The Who, What and When For CS Operational Success Image

The Who, What and When For CS Operational Success

By Zoë Lefeuvre

Business Operations was one of my favorite courses in business school. I still put on my operations cap when I think about how quickly fast fashion giants such as Inditex can mimic fashion trends to have them in-store in weeks to how quickly some fast-food chains such as Chick-fil-a adopted new ordering methods during the pandemic.

If you have ever waited in line for a COVID test or vaccine, you understand how successful operational leadership can hinder or accelerate a positive customer experience.

In Customer Success, operations leaders also play a pivotal role in driving efficiencies by combining technology and data. In most organizations, CS Operations governs six key components:

  • Reporting
  • Data
  • Systems
  • Strategy
  • Process
  • Content

Reporting, data, and systems are on the technology side of your CS Ops functions. At the same time, strategy, process planning, and content creation are geared towards ensuring teams are adequately enabled to execute similarly to ensure a seamless customer experience. You may be thinking, “Well, my CS function is still maturing, so maybe I am not ready for CS Ops.” Let’s unpack the ways that easy gut judgment can set you up for failure.

Let’s examine one of the real-world operations examples mentioned above. Imagine at the outbreak of the pandemic when even medical professionals were uncertain. Their inability to identify the root cause or have historical knowledge about what the world faced made everyone reactive. As time went on, experts issued guidance about hygiene and distancing, which empowered people to feel safer by making proactive decisions about their health. As more data came together over time, it gave medical professionals the tools to predict the likelihood of serious injury based on pre-existing conditions and types of exposure. Now we are in a state where the vaccine has allowed us to be prescriptive about how to exist as we begin to reemerge socially safely.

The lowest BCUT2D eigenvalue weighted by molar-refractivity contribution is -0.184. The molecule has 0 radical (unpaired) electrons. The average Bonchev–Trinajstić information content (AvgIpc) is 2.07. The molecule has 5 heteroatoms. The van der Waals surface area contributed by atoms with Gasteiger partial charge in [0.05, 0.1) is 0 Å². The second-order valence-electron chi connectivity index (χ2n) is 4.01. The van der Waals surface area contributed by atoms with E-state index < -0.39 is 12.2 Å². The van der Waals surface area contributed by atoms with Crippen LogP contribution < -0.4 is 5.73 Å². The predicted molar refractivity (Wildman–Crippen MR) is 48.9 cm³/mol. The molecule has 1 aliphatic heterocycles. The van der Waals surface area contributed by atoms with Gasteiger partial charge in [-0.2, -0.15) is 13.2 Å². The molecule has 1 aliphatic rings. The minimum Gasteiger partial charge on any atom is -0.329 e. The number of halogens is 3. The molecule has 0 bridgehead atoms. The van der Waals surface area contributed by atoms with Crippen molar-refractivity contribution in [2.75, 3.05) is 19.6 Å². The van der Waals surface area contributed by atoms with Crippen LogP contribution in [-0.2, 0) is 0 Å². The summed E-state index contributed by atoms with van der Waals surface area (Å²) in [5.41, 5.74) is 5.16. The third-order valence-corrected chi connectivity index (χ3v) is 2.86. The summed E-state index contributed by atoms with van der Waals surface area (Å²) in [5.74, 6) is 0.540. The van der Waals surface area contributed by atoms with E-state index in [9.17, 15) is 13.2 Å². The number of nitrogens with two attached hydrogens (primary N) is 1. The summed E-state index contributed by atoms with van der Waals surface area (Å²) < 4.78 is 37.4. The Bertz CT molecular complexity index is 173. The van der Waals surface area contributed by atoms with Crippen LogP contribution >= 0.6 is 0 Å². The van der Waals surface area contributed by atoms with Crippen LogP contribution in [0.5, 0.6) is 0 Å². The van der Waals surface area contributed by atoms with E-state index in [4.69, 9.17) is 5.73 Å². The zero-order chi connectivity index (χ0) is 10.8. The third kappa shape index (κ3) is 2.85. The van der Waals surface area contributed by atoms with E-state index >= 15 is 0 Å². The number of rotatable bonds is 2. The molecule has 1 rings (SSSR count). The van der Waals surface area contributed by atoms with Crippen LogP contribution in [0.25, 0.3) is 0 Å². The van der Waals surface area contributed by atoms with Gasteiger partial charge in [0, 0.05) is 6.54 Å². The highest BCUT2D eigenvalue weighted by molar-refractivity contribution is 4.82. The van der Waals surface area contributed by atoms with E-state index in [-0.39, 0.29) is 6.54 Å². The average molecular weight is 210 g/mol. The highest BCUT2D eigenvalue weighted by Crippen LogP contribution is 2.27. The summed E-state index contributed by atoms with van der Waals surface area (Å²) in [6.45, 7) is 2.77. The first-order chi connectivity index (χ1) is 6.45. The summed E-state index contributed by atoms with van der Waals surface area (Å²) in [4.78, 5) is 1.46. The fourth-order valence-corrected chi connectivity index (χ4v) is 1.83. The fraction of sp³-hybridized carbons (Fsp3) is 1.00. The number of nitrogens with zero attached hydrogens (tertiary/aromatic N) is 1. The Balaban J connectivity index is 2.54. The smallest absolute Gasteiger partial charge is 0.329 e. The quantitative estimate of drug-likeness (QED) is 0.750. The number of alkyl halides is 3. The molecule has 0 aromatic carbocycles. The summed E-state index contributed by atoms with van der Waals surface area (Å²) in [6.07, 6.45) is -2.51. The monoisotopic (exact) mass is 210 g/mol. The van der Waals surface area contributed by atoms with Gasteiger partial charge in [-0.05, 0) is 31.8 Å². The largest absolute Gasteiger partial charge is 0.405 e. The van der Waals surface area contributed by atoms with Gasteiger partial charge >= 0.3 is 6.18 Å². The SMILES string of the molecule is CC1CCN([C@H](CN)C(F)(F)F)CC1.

Your CS practice can similarly follow these same four stages as it matures and your client base becomes more complex. The key to a smooth transition from reactive to prescriptive is making critical CS hiring decisions as early as feasible in the growth of your CS org. Without the suitable hires, you’ll see cracks form and widen in your path to success. For example, frequently, without an Ops leader, your CS leaders will get bogged down with operational debt: unclear playbooks, time-consuming processes, weak visibility into customer health, and more. In addition, as your team grows, without enablement in place, employees will take it upon themselves to make their own decisions about how to do things, and you will find yourself undoing the bad habits that formed with good intentions.

At Pulse Everywhere, Delphix shared a benchmark that the right time to hire an ops person can be as soon as you have 3-5 CSMs. When you double that number, you should start thinking about an ops person and a systems admin. Building the proper foundation early on will set your team up for success in the long run. Getting the right people in early on is half of the battle. The other is understanding your data sources and how they all fit together. CS Ops should define and know the source of truth about your customer data. It takes a team with that expertise to effectively analyze your customer segments, product telemetry, expansion plays, etc., for senior leadership. Insights from CS Ops directly empower decision-makers at the highest levels of the company.